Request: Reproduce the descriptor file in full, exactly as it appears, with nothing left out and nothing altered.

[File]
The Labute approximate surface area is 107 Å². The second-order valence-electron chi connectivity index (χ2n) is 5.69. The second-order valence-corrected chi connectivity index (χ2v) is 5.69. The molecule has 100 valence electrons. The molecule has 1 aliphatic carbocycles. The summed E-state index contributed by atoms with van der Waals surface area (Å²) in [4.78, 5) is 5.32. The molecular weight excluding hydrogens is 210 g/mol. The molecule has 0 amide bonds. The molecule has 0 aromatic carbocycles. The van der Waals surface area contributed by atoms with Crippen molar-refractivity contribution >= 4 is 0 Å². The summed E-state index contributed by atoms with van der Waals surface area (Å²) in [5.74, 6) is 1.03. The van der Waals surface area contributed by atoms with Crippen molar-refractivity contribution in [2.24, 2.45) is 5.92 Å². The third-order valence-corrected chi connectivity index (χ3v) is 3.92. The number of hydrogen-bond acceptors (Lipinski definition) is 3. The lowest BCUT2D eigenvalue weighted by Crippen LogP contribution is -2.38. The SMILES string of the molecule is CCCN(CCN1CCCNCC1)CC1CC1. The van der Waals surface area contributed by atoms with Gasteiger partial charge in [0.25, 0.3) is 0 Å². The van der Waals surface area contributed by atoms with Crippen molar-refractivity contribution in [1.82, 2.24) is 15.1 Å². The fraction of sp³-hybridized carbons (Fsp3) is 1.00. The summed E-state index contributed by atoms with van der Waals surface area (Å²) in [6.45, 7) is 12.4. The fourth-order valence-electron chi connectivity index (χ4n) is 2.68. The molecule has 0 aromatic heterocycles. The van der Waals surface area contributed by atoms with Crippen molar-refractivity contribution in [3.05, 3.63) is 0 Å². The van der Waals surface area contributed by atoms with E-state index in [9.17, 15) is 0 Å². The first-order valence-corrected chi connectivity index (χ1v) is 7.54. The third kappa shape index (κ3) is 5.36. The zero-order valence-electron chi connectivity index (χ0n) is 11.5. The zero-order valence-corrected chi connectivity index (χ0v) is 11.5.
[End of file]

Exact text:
The Labute approximate surface area is 107 Å². The second-order valence-electron chi connectivity index (χ2n) is 5.69. The second-order valence-corrected chi connectivity index (χ2v) is 5.69. The molecule has 100 valence electrons. The molecule has 1 aliphatic carbocycles. The summed E-state index contributed by atoms with van der Waals surface area (Å²) in [4.78, 5) is 5.32. The molecular weight excluding hydrogens is 210 g/mol. The molecule has 0 amide bonds. The molecule has 0 aromatic carbocycles. The van der Waals surface area contributed by atoms with Crippen molar-refractivity contribution >= 4 is 0 Å². The summed E-state index contributed by atoms with van der Waals surface area (Å²) in [5.74, 6) is 1.03. The van der Waals surface area contributed by atoms with Crippen molar-refractivity contribution in [2.24, 2.45) is 5.92 Å². The third-order valence-corrected chi connectivity index (χ3v) is 3.92. The number of hydrogen-bond acceptors (Lipinski definition) is 3. The lowest BCUT2D eigenvalue weighted by Crippen LogP contribution is -2.38. The SMILES string of the molecule is CCCN(CCN1CCCNCC1)CC1CC1. The van der Waals surface area contributed by atoms with Gasteiger partial charge in [0.25, 0.3) is 0 Å². The van der Waals surface area contributed by atoms with Crippen molar-refractivity contribution in [1.82, 2.24) is 15.1 Å². The fraction of sp³-hybridized carbons (Fsp3) is 1.00. The summed E-state index contributed by atoms with van der Waals surface area (Å²) in [6.45, 7) is 12.4. The fourth-order valence-electron chi connectivity index (χ4n) is 2.68. The molecule has 0 aromatic heterocycles. The van der Waals surface area contributed by atoms with Crippen molar-refractivity contribution in [3.05, 3.63) is 0 Å². The van der Waals surface area contributed by atoms with E-state index in [9.17, 15) is 0 Å². The first-order valence-corrected chi connectivity index (χ1v) is 7.54. The third kappa shape index (κ3) is 5.36. The zero-order valence-electron chi connectivity index (χ0n) is 11.5. The zero-order valence-corrected chi connectivity index (χ0v) is 11.5.